What does Joe Starks symbolize in Their Eyes Were Watching God?
Joe Starks symbolizes for Janie the horizon that Zora Neale Hurston references throughout the novel. The horizon, the farthest point one can see, is a place that holds Janie's hopes and dreams.
In her first marriage to Logan Killicks, Janie is isolated on Logan's farm and is expected to labor in the fields with him all day. At night, when Janie looks at Logan in their bedroom, she is put off by his old age age and dirty feet. She does not find in Logan the "bee to her blossom" that she thought nature had promised her when she had her sexual awakening at the age of sixteen.
Joe Starks meets Janie as she labors on Logan's farm and promises her that she'll never have to work like that again if she leaves with him. Joe is younger, "cityfied," well-mannered, and very ambitious. He tells of his plans to incorporate Eatonville as the first all-black town in America. Joe symbolizes to Janie a broader horizon and expanded dreams. She cannot wait to start a life with him and escape the confines of Logan's farm.
Once in Eatonville, however, Joe begins to control Janie and isolate her from her friends. And although Joe promised Janie an easier working life, she works tirelessly for the general store that Joe built in Eatonville. Their marriage wears away in misery for almost twenty years. The horizon that Joe represented was not as expansive and far-reaching as Janie originally thought.
In Their Eyes Were Watching God, Jody (Joe) Starks is Janie's second husband. When Janie meets Joe, she is still married to Logan Killicks, the man whom Janie's grandmother chose for her to marry. Janie feels stifled in her marriage to Logan, so when Joe comes along, Janie sees him as a symbol for freedom and carefree living. She runs off with Joe in hopes of finding a better life, one in which she would be able to explore her individuality. However, once Janie and Joe set up their home and open the store, Joe becomes incredibly controlling and expects Janie to behave in particular ways. He does not want her to be the object of desire for other men, so he has her hide her hair while in public. Janie falls into depression under the rule of Joe, and her hopes and dreams of freedom are dashed away. At this point in the story, Joe is no longer a symbol of freedom, but one of the dangerous pitfalls of hasty, impulsive action. In the broader context of the novel, Joe may also be a symbol for male oppression of women.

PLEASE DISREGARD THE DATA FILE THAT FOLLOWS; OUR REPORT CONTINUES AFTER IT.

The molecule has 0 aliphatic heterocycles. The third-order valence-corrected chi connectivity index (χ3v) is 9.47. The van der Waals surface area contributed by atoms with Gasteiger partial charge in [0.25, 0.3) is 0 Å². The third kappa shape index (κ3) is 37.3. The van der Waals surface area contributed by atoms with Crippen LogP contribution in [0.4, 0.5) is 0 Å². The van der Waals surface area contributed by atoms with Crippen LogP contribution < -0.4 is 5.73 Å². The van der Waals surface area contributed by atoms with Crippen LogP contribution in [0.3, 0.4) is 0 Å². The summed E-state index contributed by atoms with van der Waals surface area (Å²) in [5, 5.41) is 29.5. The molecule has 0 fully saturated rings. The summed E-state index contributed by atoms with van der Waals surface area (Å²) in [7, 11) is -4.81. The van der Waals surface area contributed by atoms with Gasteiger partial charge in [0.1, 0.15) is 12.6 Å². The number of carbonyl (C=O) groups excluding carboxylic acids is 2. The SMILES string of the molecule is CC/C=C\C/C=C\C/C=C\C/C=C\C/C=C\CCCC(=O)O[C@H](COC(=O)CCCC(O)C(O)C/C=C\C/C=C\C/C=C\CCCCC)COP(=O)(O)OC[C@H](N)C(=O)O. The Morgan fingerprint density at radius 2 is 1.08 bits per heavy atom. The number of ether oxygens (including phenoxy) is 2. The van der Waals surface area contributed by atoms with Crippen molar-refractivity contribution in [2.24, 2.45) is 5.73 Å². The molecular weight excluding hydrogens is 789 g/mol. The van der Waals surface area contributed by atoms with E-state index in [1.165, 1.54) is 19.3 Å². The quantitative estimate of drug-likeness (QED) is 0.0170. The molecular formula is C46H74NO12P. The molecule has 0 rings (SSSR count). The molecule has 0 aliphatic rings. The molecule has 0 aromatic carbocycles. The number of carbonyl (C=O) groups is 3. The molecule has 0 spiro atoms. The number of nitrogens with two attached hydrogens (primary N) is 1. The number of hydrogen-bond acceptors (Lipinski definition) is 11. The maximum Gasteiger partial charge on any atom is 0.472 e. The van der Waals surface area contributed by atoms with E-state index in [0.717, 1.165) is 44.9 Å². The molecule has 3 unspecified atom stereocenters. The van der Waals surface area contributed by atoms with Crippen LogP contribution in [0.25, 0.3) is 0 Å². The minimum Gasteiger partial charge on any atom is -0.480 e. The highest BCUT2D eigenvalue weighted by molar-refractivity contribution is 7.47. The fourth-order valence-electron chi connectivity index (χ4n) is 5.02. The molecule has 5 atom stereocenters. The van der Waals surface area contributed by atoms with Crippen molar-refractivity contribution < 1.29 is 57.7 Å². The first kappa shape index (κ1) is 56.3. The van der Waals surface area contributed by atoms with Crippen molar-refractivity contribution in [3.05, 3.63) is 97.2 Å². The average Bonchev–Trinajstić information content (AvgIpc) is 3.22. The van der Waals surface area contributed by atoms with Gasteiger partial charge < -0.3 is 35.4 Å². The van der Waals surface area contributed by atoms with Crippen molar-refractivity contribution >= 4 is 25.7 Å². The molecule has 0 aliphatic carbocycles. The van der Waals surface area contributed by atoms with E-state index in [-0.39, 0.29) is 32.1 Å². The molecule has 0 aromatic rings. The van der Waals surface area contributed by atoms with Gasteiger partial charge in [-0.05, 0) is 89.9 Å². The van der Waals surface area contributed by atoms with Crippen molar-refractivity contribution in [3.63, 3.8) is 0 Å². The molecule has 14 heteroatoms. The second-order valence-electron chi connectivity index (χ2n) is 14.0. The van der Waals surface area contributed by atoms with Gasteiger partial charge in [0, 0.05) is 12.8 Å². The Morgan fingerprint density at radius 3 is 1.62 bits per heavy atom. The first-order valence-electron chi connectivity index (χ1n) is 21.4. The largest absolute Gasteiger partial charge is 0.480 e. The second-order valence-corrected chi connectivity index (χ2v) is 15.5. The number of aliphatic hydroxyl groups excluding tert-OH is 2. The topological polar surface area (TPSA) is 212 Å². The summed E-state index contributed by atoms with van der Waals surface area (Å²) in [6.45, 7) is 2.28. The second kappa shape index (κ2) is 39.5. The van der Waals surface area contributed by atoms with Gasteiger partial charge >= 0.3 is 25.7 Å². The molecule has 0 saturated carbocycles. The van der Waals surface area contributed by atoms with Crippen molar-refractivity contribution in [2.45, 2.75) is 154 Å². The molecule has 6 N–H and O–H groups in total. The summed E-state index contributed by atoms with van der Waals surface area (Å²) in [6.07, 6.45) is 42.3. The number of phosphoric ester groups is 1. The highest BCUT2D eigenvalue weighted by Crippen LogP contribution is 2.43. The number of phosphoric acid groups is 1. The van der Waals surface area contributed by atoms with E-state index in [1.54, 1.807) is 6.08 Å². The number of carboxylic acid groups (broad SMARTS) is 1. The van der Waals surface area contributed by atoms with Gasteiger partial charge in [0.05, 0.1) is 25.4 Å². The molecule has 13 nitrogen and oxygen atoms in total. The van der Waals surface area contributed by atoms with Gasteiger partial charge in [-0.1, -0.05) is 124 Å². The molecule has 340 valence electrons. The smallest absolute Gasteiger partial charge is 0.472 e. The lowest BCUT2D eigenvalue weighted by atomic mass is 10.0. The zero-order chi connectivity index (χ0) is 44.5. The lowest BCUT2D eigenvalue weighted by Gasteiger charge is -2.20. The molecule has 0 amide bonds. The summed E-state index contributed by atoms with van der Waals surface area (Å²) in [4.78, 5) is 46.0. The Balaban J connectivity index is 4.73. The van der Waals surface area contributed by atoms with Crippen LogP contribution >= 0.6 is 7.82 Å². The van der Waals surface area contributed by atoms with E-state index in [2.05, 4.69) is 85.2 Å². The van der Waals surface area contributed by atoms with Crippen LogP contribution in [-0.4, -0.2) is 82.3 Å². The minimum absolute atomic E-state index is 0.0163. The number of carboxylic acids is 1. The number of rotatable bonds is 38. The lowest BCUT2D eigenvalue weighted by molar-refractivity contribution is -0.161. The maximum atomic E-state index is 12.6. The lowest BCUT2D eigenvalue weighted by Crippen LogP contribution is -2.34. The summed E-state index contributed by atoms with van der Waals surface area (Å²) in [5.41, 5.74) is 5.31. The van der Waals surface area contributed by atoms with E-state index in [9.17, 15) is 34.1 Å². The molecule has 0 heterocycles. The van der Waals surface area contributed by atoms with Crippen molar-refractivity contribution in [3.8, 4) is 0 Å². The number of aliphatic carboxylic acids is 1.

The reasons for Janie’s separation from her first husband Logan and running with Joe Stark would help in the description of the symbolism portrayed by Joe.
Janie left Logan because of the passive lifestyle and although Logan was successful he was portrayed as a highly disciplined person whose life was a routine. Joe however was the opposite of Logan (at least when he is introduced to the reader) and he represented romance and thrill according to Janie. As the relationship between Janie and Joe progressed, Janie got to see the other side of Joe who was focused on living like the whites. His aspirations were predominantly superficial and materialistic, he was also selfish as portrayed through his relationship with Janie. He derived his happiness from showing off to the community and dominating his peers including his own wife.
Joe is the symbol of materialism and superficiality.